New government data find that the nation’s major broadband providers deliver Internet connections that are generally 80 percent to 90 percent of maximum advertised speeds.
The data were released Tuesday – “Measuring Broadband America” – by the Federal Communications Commission. They show that the three most popular wired broadband technologies in the U.S. — DSL, cable modems and fiber-optic connections — all do a good job of delivering speeds promised to consumers, even during peak usage periods.
The FCC also is making available three websites to help consumers find providers through a map, test speeds and provide basic information for buying decisions.
“To make informed choices about purchasing and using broadband, consumers need to have access to basic information about broadband performance,” the report’s authors said.
“Will a particular offering allow me to browse the web quickly and easily?
“Will it enable me to use new applications that help me maintain my health, search for a job, or take courses online?
“What should I look for in a provider if I want to watch high definition online video or play online video games?
“Does a given speed tier have sufficient upload capacity to enable video conferencing?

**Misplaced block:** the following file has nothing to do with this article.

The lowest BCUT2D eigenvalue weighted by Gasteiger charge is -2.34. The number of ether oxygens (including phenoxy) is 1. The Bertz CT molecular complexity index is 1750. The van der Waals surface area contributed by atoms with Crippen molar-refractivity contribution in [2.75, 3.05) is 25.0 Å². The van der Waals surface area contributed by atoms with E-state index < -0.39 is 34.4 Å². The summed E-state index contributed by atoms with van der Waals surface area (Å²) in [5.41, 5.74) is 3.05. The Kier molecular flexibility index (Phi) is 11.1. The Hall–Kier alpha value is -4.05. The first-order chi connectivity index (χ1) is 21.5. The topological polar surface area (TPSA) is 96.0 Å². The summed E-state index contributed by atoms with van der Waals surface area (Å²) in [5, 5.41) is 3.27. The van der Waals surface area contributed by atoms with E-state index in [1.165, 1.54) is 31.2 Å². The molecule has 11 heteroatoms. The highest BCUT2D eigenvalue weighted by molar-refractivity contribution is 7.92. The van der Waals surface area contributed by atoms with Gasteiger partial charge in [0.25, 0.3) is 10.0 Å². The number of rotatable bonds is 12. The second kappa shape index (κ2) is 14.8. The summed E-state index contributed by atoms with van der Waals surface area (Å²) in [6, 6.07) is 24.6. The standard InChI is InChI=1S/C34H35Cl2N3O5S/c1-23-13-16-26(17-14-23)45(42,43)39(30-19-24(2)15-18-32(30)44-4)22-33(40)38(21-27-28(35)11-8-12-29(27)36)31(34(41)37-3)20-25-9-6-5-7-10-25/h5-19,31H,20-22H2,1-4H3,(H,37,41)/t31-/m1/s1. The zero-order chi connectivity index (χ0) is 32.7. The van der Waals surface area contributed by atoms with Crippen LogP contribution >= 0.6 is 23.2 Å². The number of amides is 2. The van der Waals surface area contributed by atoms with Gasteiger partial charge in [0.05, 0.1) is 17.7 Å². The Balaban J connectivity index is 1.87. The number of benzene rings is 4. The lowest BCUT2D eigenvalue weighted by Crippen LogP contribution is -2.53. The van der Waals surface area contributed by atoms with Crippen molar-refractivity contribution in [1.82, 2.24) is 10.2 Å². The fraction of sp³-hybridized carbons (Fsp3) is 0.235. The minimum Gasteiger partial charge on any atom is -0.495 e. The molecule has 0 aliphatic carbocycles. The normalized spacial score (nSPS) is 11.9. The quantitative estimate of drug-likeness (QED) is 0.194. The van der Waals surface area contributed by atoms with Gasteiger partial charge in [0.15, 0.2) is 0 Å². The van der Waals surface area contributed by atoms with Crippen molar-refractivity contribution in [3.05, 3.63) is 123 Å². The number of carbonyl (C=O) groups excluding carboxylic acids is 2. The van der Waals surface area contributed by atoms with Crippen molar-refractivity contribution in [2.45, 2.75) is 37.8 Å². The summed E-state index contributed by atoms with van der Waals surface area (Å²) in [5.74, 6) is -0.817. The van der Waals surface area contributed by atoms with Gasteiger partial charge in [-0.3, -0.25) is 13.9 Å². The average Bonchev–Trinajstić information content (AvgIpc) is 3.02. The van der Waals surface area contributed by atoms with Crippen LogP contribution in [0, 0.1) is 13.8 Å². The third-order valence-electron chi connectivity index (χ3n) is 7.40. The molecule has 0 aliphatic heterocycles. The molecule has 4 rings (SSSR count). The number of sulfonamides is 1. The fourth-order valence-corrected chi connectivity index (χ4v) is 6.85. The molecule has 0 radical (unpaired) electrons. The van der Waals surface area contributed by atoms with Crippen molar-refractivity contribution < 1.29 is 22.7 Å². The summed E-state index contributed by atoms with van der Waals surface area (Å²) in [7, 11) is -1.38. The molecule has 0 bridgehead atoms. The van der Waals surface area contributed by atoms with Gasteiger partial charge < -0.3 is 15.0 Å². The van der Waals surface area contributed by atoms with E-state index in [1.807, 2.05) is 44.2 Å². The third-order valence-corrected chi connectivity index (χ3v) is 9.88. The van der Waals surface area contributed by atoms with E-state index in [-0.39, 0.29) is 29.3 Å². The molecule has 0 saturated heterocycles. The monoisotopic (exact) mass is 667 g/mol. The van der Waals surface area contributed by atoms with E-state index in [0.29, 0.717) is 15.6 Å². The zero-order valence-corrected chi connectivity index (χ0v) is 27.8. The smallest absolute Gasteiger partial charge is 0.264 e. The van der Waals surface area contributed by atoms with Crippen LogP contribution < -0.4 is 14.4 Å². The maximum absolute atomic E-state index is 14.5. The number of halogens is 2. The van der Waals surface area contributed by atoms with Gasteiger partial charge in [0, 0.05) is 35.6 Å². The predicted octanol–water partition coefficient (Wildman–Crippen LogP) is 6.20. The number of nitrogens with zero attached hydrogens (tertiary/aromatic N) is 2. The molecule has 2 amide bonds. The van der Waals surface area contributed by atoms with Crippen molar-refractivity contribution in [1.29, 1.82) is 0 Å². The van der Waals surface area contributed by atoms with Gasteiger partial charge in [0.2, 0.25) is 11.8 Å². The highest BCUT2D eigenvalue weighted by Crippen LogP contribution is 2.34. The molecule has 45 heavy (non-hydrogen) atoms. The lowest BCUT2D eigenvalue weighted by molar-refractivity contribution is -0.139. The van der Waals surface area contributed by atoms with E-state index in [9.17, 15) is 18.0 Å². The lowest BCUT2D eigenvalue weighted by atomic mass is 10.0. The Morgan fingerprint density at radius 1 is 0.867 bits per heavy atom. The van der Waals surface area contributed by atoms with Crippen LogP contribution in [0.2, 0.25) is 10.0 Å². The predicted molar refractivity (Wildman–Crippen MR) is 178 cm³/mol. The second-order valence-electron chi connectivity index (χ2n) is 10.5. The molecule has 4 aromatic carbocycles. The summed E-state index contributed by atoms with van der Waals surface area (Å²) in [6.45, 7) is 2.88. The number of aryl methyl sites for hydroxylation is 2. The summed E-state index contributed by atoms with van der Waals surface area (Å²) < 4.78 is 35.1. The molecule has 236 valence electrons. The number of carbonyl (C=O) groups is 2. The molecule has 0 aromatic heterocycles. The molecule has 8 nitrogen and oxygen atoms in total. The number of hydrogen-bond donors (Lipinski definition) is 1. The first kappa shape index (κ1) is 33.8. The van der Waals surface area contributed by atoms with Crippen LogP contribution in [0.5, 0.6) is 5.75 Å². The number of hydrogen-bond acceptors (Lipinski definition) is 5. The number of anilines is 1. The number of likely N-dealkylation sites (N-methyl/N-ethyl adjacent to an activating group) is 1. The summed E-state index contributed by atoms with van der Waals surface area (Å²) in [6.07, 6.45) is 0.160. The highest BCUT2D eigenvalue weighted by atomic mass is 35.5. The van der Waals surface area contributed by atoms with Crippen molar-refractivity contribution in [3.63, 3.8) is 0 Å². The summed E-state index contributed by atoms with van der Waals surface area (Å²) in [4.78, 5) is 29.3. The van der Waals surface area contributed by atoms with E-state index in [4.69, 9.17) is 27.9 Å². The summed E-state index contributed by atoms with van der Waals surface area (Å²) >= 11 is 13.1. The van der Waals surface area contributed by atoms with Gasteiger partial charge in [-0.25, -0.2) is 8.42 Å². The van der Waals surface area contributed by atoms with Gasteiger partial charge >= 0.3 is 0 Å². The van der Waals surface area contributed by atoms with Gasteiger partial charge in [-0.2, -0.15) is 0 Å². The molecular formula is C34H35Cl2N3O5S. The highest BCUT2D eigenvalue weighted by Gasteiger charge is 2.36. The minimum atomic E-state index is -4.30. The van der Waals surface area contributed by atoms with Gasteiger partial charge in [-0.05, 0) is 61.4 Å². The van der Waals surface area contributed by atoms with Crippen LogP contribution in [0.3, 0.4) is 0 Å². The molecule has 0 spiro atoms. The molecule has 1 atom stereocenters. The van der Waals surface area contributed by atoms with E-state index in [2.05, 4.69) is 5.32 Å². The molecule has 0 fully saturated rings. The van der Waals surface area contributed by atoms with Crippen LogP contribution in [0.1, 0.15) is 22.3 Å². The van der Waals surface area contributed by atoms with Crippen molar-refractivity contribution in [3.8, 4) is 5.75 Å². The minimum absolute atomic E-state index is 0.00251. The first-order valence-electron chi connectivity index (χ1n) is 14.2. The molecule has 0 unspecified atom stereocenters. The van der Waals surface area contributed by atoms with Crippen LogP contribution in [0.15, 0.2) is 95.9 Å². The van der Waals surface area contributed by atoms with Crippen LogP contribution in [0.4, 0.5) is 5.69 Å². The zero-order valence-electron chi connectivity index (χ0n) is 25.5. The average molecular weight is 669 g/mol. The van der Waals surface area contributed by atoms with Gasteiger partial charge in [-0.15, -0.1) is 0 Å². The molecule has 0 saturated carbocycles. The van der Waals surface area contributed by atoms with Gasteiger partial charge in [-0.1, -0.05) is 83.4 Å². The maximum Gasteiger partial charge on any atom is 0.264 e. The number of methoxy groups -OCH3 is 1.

“Will a higher speed, higher priced service improve my Internet experience?
“Can I get by with a lower priced service?
“And does the speed a provider advertises match the actual speed I will receive at my home?
“To help answer these questions, this Report presents the results of the first rigorous, nationwide study of actual home broadband performance in the United States.”
The findings are based on an FCC study of residential Internet service offered by 13 of the largest broadband providers in the U.S., including AT&T Inc., Verizon Communications Inc., Comcast Corp. and Time Warner Cable Inc. The study measured Internet speeds delivered to thousands of subscribers in March.
The study didn’t look into speeds provided by wireless services.
Read here for specific findings from the report.
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